Let there be no doubt now: The initial release of Windows 10X is nothing less than a Chrome OS clone that runs web and Microsoft Store apps. And that makes sense: As I wrote earlier today in Windows 10X for Single Screens Leaks, that was the original plan all along.
Thanks to this week’s leak, Brad and I were both able to get this early version of Windows 10X up and running in Hyper-V. (Currently, this is the only way to use the system, but I’d love to see it perform on real hardware.) It’s still early, and the virtual version of Windows 10X is very slow. But here are a few quick first impressions.
Setup. Setup is clearly derived from the Windows Setup used by mainstream Windows 10 versions, with the same basic steps, but using a cleaner and simpler user interface. As one should expect, you need to sign-in with a Microsoft account to use this system.
Desktop. Like Setup, the Windows 10X desktop is simpler. The taskbar displays icons centered by default, as God intended, but you can’t really “use” the desktop for storing files as you can with mainstream Windows 10 versions.
Start. The new Start experience almost fills the screen and looks just like the similar interface in Chrome OS. It has My apps and websites and Recent views, and is somewhat similar to the Office app too, when you think about it.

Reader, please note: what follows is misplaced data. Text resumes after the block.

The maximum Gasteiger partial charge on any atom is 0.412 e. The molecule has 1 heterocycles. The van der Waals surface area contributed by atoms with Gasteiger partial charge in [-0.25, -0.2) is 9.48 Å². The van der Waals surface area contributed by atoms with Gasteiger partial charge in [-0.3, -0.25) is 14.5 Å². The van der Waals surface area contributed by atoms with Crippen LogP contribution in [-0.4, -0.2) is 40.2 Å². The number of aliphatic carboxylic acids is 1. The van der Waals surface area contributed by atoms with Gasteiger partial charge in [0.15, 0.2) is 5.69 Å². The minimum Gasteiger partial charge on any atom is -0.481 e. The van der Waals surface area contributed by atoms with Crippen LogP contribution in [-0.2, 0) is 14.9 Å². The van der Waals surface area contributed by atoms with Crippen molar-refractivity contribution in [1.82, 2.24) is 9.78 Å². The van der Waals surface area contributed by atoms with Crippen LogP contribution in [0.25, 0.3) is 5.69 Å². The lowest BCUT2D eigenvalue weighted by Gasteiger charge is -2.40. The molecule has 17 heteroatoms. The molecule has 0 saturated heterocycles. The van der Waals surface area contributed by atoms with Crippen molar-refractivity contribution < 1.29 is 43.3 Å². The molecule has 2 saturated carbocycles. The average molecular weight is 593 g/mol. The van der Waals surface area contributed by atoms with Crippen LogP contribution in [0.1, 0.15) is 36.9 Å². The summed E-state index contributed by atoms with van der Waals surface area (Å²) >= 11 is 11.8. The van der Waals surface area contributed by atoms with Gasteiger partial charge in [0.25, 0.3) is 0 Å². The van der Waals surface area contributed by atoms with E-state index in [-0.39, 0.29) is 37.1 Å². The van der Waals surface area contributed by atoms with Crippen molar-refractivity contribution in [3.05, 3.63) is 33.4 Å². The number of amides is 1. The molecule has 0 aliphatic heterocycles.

Apps. All apps run full-screen in Windows 10X, even apps that look goofy that way, like Calculator.
Files. This is the super-simplified version of File Explorer. It only works with OneDrive-hosted documents and files, and a small handful of local folders, like Downloads, Documents, and Pictures.
Microsoft Edge. It’s reasonable to assume that most Windows 10X users will be spending a lot of time in Edge, and from what I can tell upfront, it’s a full-featured browser. It supports normal Edge extensions, for example, and you can install PWAs.
Microsoft Store. The Store app looks and works normally. Oddly, I can see my purchased desktop apps, like Affinity Photo, in the Store. And Edge lets me download desktop apps like Chrome. But in both cases, when I try to install them, nothing happens. If true, this confirms the rumors that the Win32 container is not included in this initial release.
Task switching. Windows 10X supports both Alt + Tab and, via a default taskbar button, Task View (but not Timeline).
Action Center. Ever use Chrome OS? Then this UI will look awfully familiar too.
I’ll have more soon but I wanted to get this out as quick as possible for obvious reasons.